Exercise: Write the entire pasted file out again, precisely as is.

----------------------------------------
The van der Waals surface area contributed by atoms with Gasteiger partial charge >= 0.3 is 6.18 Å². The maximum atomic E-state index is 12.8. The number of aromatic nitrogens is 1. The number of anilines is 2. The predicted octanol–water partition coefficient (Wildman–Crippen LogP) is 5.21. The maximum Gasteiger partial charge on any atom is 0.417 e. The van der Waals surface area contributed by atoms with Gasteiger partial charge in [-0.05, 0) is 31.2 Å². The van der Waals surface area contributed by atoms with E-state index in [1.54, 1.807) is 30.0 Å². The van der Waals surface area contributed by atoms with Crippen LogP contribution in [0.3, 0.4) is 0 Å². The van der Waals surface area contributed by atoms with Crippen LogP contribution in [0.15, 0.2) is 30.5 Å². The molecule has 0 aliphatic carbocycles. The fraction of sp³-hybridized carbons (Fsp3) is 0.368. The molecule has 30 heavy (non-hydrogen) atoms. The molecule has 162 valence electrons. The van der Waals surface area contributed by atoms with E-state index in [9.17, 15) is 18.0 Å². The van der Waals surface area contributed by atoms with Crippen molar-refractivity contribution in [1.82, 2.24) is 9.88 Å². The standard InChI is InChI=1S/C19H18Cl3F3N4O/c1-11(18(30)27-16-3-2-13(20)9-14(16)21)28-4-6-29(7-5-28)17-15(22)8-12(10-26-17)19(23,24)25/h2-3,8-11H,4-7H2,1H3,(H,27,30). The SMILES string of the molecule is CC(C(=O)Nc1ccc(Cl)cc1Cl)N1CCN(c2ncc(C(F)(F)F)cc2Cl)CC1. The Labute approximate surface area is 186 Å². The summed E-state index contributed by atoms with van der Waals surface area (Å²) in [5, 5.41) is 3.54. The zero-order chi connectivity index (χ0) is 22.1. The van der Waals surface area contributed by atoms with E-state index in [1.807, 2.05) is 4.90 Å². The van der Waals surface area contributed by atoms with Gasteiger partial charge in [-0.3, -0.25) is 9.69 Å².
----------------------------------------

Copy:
The van der Waals surface area contributed by atoms with Gasteiger partial charge >= 0.3 is 6.18 Å². The maximum atomic E-state index is 12.8. The number of aromatic nitrogens is 1. The number of anilines is 2. The predicted octanol–water partition coefficient (Wildman–Crippen LogP) is 5.21. The maximum Gasteiger partial charge on any atom is 0.417 e. The van der Waals surface area contributed by atoms with Gasteiger partial charge in [-0.05, 0) is 31.2 Å². The van der Waals surface area contributed by atoms with E-state index in [1.54, 1.807) is 30.0 Å². The van der Waals surface area contributed by atoms with Crippen LogP contribution in [0.3, 0.4) is 0 Å². The van der Waals surface area contributed by atoms with Crippen LogP contribution in [0.15, 0.2) is 30.5 Å². The molecule has 0 aliphatic carbocycles. The fraction of sp³-hybridized carbons (Fsp3) is 0.368. The molecule has 30 heavy (non-hydrogen) atoms. The molecule has 162 valence electrons. The van der Waals surface area contributed by atoms with E-state index in [9.17, 15) is 18.0 Å². The van der Waals surface area contributed by atoms with Crippen molar-refractivity contribution in [1.82, 2.24) is 9.88 Å². The standard InChI is InChI=1S/C19H18Cl3F3N4O/c1-11(18(30)27-16-3-2-13(20)9-14(16)21)28-4-6-29(7-5-28)17-15(22)8-12(10-26-17)19(23,24)25/h2-3,8-11H,4-7H2,1H3,(H,27,30). The SMILES string of the molecule is CC(C(=O)Nc1ccc(Cl)cc1Cl)N1CCN(c2ncc(C(F)(F)F)cc2Cl)CC1. The Labute approximate surface area is 186 Å². The summed E-state index contributed by atoms with van der Waals surface area (Å²) in [5, 5.41) is 3.54. The zero-order chi connectivity index (χ0) is 22.1. The van der Waals surface area contributed by atoms with E-state index in [1.807, 2.05) is 4.90 Å². The van der Waals surface area contributed by atoms with Gasteiger partial charge in [-0.3, -0.25) is 9.69 Å².